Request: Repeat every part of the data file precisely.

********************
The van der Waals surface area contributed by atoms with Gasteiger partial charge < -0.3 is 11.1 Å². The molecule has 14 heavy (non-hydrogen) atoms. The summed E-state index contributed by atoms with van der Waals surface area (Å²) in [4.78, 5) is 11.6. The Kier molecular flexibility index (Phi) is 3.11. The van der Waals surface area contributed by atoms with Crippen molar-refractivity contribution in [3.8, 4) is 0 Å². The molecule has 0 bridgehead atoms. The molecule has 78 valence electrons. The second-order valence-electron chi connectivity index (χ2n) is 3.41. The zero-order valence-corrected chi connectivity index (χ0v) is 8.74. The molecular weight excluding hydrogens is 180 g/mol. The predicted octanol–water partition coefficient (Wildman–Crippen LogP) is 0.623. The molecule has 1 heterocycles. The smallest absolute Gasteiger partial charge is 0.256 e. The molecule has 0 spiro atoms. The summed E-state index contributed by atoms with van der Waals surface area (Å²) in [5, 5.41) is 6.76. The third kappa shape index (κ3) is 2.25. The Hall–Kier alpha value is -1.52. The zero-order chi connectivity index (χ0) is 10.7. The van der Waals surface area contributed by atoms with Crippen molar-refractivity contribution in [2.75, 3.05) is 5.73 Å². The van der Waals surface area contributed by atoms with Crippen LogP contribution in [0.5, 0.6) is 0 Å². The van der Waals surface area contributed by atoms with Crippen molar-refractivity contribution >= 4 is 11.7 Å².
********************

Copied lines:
The van der Waals surface area contributed by atoms with Gasteiger partial charge < -0.3 is 11.1 Å². The molecule has 14 heavy (non-hydrogen) atoms. The summed E-state index contributed by atoms with van der Waals surface area (Å²) in [4.78, 5) is 11.6. The Kier molecular flexibility index (Phi) is 3.11. The van der Waals surface area contributed by atoms with Crippen molar-refractivity contribution in [3.8, 4) is 0 Å². The molecule has 0 bridgehead atoms. The molecule has 78 valence electrons. The second-order valence-electron chi connectivity index (χ2n) is 3.41. The zero-order valence-corrected chi connectivity index (χ0v) is 8.74. The molecular weight excluding hydrogens is 180 g/mol. The predicted octanol–water partition coefficient (Wildman–Crippen LogP) is 0.623. The molecule has 1 heterocycles. The smallest absolute Gasteiger partial charge is 0.256 e. The molecule has 0 spiro atoms. The summed E-state index contributed by atoms with van der Waals surface area (Å²) in [5, 5.41) is 6.76. The third kappa shape index (κ3) is 2.25. The Hall–Kier alpha value is -1.52. The zero-order chi connectivity index (χ0) is 10.7. The van der Waals surface area contributed by atoms with Crippen molar-refractivity contribution in [2.75, 3.05) is 5.73 Å². The van der Waals surface area contributed by atoms with Crippen LogP contribution in [0.5, 0.6) is 0 Å². The van der Waals surface area contributed by atoms with Crippen molar-refractivity contribution >= 4 is 11.7 Å².